This narrative is written with the intent to encourage physicians as well as other healthcare professionals to use judicial processes, such as those provided by the Ontario Consent and Capacity Board, to help resolve conflict with treatment decisions between care providers and decision-makers. Through the presentation of a fictional yet common case scenario, it is argued that after all attempts at mediation have been attempted that the timely use of a third party is in the patient's, the family's and the healthcare team's best interests.
Euthanasia and assisted suicide involve taking deliberate action to end or assist in ending the life of another person on compassionate grounds. There is considerable disagreement about the acceptability of these acts and about whether they are ethically distinct from decisions to forgo life-sustaining treatment. Euthanasia and assisted suicide are punishable offences under Canadian criminal law, despite increasing public pressure for a more permissive policy. Some Canadian physicians would be willing to practise euthanasia and assisted suicide if these acts were legal. In practice, physicians must differentiate between respecting competent decisions to forgo treatment, providing appropriate palliative care, and acceeding to a request for euthanasia or assisted suicide. Physicians who believe that euthanasia and assisted suicide should be legally accepted in Canada should pursue their convictions only through legal and democratic means.
A physician who receives a call from the emergency department to see a patient with heart failure will have a clear framework within which to approach this problem. The thesis of this article is that physicians do not have an analogous conceptual framework for approaching end-of-life care. The authors present and describe a framework for end-of-life care with 3 main elements: control of pain and other symptoms, the use of life-sustaining treatments and support of those who are dying and their families. This 3-part framework can be used by clinicians at the bedside to focus their effort in improving the quality of end-of-life care.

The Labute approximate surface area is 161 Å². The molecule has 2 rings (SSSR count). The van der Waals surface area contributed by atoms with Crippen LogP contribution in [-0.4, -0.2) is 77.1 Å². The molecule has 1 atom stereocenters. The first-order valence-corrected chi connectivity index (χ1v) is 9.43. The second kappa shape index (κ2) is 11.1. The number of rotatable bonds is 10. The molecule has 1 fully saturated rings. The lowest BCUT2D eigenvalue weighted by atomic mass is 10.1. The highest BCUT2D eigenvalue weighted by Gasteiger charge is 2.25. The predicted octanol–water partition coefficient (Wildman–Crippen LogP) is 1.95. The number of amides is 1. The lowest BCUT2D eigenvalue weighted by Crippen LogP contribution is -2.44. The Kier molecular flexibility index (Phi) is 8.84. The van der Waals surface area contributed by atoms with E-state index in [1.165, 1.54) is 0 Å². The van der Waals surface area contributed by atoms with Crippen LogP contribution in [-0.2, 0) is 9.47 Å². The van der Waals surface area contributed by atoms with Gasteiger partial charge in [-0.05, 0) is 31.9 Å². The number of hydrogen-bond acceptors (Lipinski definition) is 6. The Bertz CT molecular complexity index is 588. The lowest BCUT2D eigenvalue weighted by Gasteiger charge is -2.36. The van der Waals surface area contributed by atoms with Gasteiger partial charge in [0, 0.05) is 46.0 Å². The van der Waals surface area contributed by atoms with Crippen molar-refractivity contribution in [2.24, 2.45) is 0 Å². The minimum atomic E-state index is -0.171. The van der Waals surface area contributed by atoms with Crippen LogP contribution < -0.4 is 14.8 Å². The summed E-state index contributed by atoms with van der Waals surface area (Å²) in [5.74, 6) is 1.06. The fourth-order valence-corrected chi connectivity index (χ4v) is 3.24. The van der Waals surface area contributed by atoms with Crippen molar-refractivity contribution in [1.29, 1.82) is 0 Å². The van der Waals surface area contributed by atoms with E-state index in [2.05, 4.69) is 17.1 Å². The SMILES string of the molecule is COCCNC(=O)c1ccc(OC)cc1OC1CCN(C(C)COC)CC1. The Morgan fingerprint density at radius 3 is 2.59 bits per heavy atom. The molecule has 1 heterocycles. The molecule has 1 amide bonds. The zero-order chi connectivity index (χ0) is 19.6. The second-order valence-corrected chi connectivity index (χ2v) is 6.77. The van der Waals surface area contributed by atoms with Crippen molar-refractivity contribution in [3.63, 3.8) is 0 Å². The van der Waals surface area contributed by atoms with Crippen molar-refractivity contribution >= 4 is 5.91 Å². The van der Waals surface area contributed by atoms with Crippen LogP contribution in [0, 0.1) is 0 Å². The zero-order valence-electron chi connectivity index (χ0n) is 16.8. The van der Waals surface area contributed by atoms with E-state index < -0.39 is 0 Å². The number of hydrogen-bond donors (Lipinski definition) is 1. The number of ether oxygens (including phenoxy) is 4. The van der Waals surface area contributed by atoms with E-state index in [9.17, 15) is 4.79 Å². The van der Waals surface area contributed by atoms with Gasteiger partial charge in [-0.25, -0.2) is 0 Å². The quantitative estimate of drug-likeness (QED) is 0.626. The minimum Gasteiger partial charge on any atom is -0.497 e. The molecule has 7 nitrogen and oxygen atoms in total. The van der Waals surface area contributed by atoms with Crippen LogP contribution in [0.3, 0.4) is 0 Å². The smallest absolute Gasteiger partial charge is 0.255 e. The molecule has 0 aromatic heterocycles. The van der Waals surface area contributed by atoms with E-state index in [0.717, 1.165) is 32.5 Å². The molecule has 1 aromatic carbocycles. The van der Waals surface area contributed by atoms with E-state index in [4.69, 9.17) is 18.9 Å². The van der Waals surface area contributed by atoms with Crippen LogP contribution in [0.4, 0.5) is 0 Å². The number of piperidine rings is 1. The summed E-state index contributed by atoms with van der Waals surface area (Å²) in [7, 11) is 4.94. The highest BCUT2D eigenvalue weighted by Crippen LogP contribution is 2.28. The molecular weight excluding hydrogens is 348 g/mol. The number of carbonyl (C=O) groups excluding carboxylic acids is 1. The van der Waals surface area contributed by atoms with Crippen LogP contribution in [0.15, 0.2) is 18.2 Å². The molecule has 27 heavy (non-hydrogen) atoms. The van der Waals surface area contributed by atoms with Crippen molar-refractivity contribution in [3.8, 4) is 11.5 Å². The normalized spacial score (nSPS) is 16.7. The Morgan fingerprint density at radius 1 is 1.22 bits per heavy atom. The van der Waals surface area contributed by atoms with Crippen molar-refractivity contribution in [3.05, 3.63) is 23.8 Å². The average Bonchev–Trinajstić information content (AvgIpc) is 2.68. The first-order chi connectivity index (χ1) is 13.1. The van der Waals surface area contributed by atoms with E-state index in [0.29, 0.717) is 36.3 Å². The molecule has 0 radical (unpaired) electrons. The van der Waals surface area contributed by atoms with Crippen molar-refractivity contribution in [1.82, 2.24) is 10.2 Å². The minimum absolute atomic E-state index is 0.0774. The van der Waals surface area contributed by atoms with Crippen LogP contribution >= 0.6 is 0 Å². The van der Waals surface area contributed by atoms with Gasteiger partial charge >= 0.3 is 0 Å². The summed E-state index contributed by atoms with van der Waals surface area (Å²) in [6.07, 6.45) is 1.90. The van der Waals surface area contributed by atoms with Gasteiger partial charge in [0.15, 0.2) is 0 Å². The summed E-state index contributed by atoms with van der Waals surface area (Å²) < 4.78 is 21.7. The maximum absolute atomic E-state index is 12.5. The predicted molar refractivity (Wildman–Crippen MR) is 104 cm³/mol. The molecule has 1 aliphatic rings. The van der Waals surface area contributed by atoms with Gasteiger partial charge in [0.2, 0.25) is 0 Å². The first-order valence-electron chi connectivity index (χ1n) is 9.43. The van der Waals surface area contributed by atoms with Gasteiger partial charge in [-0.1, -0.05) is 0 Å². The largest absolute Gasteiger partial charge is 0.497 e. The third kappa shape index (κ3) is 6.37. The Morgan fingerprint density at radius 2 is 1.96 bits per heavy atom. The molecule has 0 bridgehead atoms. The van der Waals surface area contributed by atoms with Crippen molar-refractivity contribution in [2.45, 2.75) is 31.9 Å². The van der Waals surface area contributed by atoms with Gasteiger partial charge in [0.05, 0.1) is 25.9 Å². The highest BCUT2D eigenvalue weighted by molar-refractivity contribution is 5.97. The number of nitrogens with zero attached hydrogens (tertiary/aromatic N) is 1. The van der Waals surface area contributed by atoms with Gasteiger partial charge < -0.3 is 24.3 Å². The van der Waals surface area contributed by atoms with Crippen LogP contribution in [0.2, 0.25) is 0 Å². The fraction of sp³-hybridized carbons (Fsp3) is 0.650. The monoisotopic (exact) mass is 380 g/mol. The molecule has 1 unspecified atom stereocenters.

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Where there are clear clinical indications that a patient suffering from a terminal illness would not benefit from cardiopulmonary resuscitation, there is no legal or ethical requirement that CPR be discussed with the patient as a treatment option or that CPR be administered if the patient stops breathing or suffers cardiac arrest.
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The present state of the law in relation to dying persons is in a state of uncertainty primarily because there has not yet been a clear jurisprudential indication of the meaning to be given to a certain number of sections of the Canadian Criminal Code dealing with the subject. I propose to briefly discuss the law as it now exists and to refer to a working paper (No. 28) of the Law Reform Commission of canada called "Euthanasia, Aiding Suicide and Cessation of Treatment".
Family physicians are often called upon to pronounce and certify the deaths of patients. Inadequate knowledge of the Coroners Act (in the province of Ontario) and of the correct process of certifying death can make physicians uncomfortable when confronted with these tasks.
To educate family physicians about how to perform the administrative tasks required of them when patients die.
The program included an educational video, a tutorial outlining the process of death certification, and discussion with a regional coroner about key features of the Coroners Act. In small groups, participants worked through cases of patient deaths in which they were asked to determine whether a coroner needed to be involved, to determine the manner of death, and to complete a mock death certificate for each case.
All participants reported a high level of satisfaction with the workshop and thought the main objective of the program had been achieved. Results of a test given 3 months after the workshop showed substantial improvement in participants' knowledge of the coroner's role and of the process of death certification.
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